Digiday | PRNewser
Former Businesweek reporter Steve Wildstrom has worked as a “corporate reporter” for Nvidia and Cisco, Giselle Abramovich writes. Those are people who “who work inside the company and produce media like blog posts, videos, webinars and more,” she writes.
The twist is this path isn’t exactly like public relations. Brands are realizing, to a degree, that if they truly want to be publishers they can’t just have people churning out corporate boilerplate. They’re loosening the reins a bit in a bid to attract actual reporters.
Wildstrom says he was worried how his colleagues would react, but “Cisco’s editorial policy is to forbid its writers from covering the company or its competitors,” Abramovich notes. Wildstrom, who covers tech, tells her he steers clear of pieces he can’t report honestly: “That’s how I have chosen to handle it. If I can’t be honest, I won’t write it,” he says. “Whatever organization you work for, shy of BBC, NPR or PBS, it has commercial motives,” former Ad Age editor and current content strategist Jonah Bloom tells Abramovich. “Ultimately, the consumer is the arbiter of whether your info is credible, useful and has integrity.”
Lindsay Goldwert (with whom my wife used to work at Redbook) recently left her post as digital editor of the New York Daily News’ Lifestyle section to become a senior program executive at the PR firm Hotwire. She once zapped emails from PR folks without reading them, but “Now that I’m on the other side of things, I am receiving my comeuppance in a big way,” she writes.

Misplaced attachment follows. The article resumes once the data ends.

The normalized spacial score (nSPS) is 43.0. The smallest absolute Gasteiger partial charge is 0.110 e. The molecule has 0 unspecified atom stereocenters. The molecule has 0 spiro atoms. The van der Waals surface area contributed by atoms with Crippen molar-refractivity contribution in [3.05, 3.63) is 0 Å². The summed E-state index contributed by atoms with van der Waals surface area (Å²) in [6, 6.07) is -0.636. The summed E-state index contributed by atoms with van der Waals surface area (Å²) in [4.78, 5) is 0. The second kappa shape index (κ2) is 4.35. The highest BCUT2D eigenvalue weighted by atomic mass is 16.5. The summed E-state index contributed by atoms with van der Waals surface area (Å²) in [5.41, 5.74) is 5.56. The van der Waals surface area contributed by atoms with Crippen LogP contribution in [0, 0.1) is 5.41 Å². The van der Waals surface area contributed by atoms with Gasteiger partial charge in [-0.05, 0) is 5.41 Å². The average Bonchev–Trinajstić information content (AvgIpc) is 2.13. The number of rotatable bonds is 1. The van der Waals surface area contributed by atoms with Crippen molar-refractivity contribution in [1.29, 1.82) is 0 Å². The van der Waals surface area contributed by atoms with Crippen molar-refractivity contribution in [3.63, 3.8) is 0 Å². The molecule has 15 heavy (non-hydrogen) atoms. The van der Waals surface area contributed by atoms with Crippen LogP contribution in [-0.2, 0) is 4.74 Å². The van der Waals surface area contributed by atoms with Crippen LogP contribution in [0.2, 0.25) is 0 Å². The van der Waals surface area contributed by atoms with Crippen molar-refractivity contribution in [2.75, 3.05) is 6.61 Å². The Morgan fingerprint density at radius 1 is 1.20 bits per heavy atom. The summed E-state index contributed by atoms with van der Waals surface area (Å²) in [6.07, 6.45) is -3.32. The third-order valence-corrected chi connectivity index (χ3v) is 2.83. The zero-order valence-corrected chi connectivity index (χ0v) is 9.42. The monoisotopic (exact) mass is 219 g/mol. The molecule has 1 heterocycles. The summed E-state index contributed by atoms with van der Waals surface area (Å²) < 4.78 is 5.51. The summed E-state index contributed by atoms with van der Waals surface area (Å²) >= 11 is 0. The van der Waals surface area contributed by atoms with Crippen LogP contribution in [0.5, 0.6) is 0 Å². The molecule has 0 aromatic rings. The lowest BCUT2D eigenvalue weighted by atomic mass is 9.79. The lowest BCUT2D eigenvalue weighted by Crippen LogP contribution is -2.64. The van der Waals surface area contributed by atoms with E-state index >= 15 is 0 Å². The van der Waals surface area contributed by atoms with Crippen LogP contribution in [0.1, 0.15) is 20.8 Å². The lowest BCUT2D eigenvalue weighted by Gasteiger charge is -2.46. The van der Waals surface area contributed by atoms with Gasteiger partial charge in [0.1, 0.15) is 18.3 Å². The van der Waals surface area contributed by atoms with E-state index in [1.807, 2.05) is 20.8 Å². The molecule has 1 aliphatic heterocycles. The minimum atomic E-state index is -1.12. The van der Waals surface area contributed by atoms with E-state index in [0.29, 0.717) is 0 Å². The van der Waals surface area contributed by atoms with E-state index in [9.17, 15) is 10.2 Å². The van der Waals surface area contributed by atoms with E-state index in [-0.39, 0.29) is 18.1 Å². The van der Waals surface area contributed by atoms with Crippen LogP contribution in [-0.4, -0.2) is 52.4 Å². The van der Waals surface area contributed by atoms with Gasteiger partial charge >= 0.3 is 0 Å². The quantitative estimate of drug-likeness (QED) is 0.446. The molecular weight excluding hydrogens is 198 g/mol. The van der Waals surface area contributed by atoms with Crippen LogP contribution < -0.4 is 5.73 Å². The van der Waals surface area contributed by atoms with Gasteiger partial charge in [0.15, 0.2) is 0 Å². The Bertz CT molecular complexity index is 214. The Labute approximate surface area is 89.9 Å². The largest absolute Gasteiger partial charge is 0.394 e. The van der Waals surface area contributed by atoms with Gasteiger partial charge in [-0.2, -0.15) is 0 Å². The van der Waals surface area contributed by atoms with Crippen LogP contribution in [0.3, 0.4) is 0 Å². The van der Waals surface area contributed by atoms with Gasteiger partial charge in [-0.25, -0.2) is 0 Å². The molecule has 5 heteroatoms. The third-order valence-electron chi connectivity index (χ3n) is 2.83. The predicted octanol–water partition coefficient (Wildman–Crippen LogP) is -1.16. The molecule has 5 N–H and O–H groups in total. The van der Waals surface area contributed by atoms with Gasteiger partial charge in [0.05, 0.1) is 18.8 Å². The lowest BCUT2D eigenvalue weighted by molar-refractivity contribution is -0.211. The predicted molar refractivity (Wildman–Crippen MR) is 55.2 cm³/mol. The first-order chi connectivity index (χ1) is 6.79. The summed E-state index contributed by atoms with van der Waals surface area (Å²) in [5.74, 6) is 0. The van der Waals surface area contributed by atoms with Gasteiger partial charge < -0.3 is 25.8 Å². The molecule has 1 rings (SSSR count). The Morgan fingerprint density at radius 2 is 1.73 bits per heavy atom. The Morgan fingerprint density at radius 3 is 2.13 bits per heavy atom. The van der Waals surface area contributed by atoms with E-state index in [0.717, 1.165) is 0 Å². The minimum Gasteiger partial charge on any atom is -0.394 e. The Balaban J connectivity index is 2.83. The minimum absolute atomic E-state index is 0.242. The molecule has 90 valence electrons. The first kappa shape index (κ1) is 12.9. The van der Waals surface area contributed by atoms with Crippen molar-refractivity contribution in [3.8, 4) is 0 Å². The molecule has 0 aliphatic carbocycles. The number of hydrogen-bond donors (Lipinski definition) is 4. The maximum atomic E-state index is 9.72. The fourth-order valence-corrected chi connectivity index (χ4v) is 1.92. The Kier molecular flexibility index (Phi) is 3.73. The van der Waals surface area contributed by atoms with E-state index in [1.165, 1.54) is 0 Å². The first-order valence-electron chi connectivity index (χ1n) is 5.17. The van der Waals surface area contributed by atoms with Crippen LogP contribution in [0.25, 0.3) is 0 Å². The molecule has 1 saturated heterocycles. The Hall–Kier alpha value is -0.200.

The toughest part of the change is the fact that former colleagues now regard me with suspicion. I can see it in their eyes: ‘You’re going to pitch me, aren’t you?”
She quotes some journalists about what sort of pitches never work for them. “I really dislike the…‘hindsight is 20/20 flacks,’” Jo Piazza tells her, “the ones who approach me the day [after] a story, trying to push their very similar client on me. If I just wrote the story it’s unlikely I will write it again.”